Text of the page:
Thank You, Jesus!

Once Jesus… asked them, “Who do the crowds say that I am?”…
Then he said to them, “Who do you say that I am?”

From Luke 9:18-20

Like you, I’ve worn many hats throughout my life: Child, sibling, cousin, student, friend, adversary, teen, aunt, teacher, spouse, in-law, parent, colleague, author, grandma, administrator, volunteer, retiree, encourage-er, listener, annoying one. The list goes on and on. Some who know me might encourage me to add a few more complimentary titles. Others might encourage me to add a role or an adjective of which I’m not particularly proud. I’m painfully honest when I also say that, in spite of this list, I sometimes don’t know who I am at all.

It’s during this life’s most confusing and difficult times that I jump at the chance to answer the question Jesus posed to his followers so long ago: “Who do you say that I am?” This answer has made all of the difference in the world to me. You see, Jesus is the one who convinced me of God’s love for me. It is Jesus who taught me to love my enemies as well as my friends. Jesus is the one who told story after story to convince me that I can never do anything which God will not forgive. Jesus is the one who assured me that, miserable as I am, he would lay down his life for me alone. It is through the life and lessons of Jesus that I’ve learned to live as best I can, not in spite of, but because of who I am.

It is Jesus who answers whenever I ask, “Who am I?” It is Jesus who assures me, “You are God’s beloved!”

Generous God, you have gifted us with Jesus -his words, his works, his life and his love. Thank you!

©2019 Mary Penich – All Rights Reserved

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Chosen and Loved!

Bless the Lord, all you God’s chosen ones…
From Tobit 13:8

During a recent visit, Grandpa and I watched an episode of Daniel Tiger’s Neighborhood with our grandson. This program is an outgrowth of Mr. Roger’s Neighborhood. I fondly recall introducing our sons to Fred Rogers. It never ceased to amaze me that the mild-mannered Mr. Rogers managed to captivate the boys for the duration of every show. The truth is that I enjoyed each episode as much as my sons did, perhaps more so.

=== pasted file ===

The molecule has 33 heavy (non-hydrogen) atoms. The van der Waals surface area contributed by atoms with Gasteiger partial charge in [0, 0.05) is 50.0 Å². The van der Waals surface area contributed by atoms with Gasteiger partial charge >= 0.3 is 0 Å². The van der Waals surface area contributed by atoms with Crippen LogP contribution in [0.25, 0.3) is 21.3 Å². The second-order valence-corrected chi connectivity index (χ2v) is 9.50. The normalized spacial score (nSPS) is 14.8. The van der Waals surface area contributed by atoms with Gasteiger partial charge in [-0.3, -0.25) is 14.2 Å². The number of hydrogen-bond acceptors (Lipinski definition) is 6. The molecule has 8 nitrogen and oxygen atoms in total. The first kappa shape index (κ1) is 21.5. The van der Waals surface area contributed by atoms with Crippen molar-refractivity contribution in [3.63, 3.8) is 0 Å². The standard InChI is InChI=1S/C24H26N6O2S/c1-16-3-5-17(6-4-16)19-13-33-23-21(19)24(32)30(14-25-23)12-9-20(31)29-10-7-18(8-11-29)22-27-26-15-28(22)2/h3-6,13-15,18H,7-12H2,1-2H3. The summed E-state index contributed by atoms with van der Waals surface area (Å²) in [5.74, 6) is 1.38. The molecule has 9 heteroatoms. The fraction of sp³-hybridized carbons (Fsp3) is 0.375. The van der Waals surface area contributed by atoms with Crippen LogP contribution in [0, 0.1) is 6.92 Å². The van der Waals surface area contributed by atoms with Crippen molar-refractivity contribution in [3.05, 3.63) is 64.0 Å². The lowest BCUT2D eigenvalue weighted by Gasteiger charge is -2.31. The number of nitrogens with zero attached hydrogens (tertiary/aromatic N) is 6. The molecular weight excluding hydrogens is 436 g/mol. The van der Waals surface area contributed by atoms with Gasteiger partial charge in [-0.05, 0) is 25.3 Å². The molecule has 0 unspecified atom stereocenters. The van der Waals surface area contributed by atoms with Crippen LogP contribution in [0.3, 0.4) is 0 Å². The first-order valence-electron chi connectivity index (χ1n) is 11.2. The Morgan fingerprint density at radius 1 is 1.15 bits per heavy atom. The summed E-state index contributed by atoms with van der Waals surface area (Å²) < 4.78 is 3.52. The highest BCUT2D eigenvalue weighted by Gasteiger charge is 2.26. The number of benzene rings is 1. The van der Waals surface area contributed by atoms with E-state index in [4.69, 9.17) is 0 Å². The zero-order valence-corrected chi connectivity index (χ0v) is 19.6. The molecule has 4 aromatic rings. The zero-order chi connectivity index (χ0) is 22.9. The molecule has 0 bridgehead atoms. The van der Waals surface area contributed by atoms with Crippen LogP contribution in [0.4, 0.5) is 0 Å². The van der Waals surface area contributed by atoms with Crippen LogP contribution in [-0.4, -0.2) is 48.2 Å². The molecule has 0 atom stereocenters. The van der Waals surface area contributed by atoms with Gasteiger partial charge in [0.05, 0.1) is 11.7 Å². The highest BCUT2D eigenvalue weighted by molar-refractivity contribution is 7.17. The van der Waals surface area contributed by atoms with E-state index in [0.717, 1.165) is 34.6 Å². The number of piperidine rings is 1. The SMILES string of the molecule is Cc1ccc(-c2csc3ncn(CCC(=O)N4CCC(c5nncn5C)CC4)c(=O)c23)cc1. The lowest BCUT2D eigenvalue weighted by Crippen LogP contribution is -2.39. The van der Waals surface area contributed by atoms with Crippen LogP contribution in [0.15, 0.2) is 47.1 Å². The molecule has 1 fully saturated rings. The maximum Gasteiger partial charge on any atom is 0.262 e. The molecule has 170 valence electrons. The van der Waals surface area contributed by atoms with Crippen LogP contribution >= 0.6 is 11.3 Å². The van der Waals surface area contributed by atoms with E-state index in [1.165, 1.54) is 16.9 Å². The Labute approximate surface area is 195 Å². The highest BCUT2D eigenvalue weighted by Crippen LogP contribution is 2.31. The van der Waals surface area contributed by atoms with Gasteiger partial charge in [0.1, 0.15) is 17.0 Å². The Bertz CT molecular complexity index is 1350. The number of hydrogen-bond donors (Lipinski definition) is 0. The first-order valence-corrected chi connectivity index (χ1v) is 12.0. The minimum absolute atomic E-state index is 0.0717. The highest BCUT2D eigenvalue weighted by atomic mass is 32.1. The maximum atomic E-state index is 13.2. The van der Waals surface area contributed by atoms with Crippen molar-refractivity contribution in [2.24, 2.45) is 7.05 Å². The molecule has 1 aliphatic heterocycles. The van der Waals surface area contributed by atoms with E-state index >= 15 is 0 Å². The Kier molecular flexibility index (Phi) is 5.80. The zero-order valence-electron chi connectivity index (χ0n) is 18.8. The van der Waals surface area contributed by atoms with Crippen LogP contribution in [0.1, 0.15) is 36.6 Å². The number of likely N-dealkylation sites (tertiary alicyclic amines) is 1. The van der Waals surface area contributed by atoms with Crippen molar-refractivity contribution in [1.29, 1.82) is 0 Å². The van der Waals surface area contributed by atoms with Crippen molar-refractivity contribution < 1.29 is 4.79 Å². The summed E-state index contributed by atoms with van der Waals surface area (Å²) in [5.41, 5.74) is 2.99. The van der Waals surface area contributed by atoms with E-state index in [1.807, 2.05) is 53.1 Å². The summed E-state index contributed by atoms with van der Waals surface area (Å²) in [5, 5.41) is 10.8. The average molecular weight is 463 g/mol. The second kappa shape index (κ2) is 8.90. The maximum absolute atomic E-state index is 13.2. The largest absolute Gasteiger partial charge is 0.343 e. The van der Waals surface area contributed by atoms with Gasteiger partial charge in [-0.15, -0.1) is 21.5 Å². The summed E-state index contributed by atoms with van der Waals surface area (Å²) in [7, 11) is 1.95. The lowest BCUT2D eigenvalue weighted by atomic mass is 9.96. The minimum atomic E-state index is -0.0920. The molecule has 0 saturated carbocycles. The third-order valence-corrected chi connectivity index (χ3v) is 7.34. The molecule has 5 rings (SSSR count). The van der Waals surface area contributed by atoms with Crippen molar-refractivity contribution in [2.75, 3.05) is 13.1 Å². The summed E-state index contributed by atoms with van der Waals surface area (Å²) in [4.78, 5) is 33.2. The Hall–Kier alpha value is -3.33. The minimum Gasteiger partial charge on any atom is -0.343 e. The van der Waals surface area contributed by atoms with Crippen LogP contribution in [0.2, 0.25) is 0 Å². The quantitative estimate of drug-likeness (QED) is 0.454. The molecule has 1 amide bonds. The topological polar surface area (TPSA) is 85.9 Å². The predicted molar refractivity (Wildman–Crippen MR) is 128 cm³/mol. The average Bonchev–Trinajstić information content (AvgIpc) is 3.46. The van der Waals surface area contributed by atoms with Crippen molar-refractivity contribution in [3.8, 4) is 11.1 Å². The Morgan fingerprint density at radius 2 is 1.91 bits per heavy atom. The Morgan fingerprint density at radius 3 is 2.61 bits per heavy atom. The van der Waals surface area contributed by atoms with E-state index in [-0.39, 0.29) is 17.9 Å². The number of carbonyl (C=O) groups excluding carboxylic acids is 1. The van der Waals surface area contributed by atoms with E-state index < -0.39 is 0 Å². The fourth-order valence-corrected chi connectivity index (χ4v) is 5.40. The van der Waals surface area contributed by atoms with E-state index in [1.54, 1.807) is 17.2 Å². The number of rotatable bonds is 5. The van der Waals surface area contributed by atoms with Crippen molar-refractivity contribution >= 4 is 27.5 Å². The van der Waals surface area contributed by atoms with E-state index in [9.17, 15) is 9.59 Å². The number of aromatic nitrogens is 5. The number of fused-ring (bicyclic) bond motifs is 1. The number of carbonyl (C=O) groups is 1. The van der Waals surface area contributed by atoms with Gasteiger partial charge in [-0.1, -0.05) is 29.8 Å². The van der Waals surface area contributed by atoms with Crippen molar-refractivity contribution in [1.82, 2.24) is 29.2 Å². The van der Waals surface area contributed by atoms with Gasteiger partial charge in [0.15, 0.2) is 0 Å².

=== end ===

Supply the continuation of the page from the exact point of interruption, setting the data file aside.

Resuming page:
I say this because when we became parents, I think my husband and I understood the importance of feeling special and important, wanted and cherished far more than our sons understood these things. As a result, I think their dad and I did a reasonably good job of making them feel loved. Sadly, regardless of the efforts of those around us, many of us feel devalued, unwanted and unimportant. In spite of my parents’ best efforts, I experienced my own childhood moments of dejection and loneliness. I vowed then and there that, should I ever have children of my own, they would know that they are loved no matter what!

When we feel rejected, unloved and lonely, we convince ourselves that no one really cares about us. So it is that I echo the words which inspired Fred Rogers in the first place: YOU are God’s chosen one. God loves YOU even more than I love my sons and far more than you will ever know until you meet God face to face. On that day, God will clear up any doubt you have!

Loving God, thank you for loving each one of us as your precious child. Please give us the wisdom to never forget just how loved we are!

©2019 Mary Penich – All Rights Reserved

M is for Mercy

While he was still a long way off,
his father caught sight of him and was deeply moved.
He ran out to meet him,
threw his arms around his neck, and kissed him.

Luke 15:20

M is for Mercy. Of all of the characteristics Jesus exhibited, I find mercy to be the most powerful. Jesus taught mercy masterfully through his interactions with others. He underscored these lessons with his unconditional love for those whom he met along the way. Jesus solidified all of this with the endearing image of God which he offered in the Parable of the Prodigal Son. If any of us question our ability to be lovingly and mercifully forgiven, this story dispels all doubt…

In Jesus’ community, a request for an early inheritance insulted a parent gravely. The offending child essentially demanded, “Behave as though you’re dead so I can have my money.” According to the parable, in spite of his son’s selfishness and disregard for his feelings, that father gave his son what he asked. The son responded by leaving town and squandering every cent. When he was left to find work tending swine, the young man had reached rock bottom. In the end, he realized his wrong-doing and returned home to work for his father as a servant. He knew he was unworthy and undeserving of anything more. As the passage from Luke tells us, this father would have none of it. At the sight of his son, mercy and love filled up the man and spilled out onto this child whom he welcomed home with an embrace.

Though Jesus revealed God’s love for us in everything he said an did, Jesus revealed God’s essence in this simple story of mercy.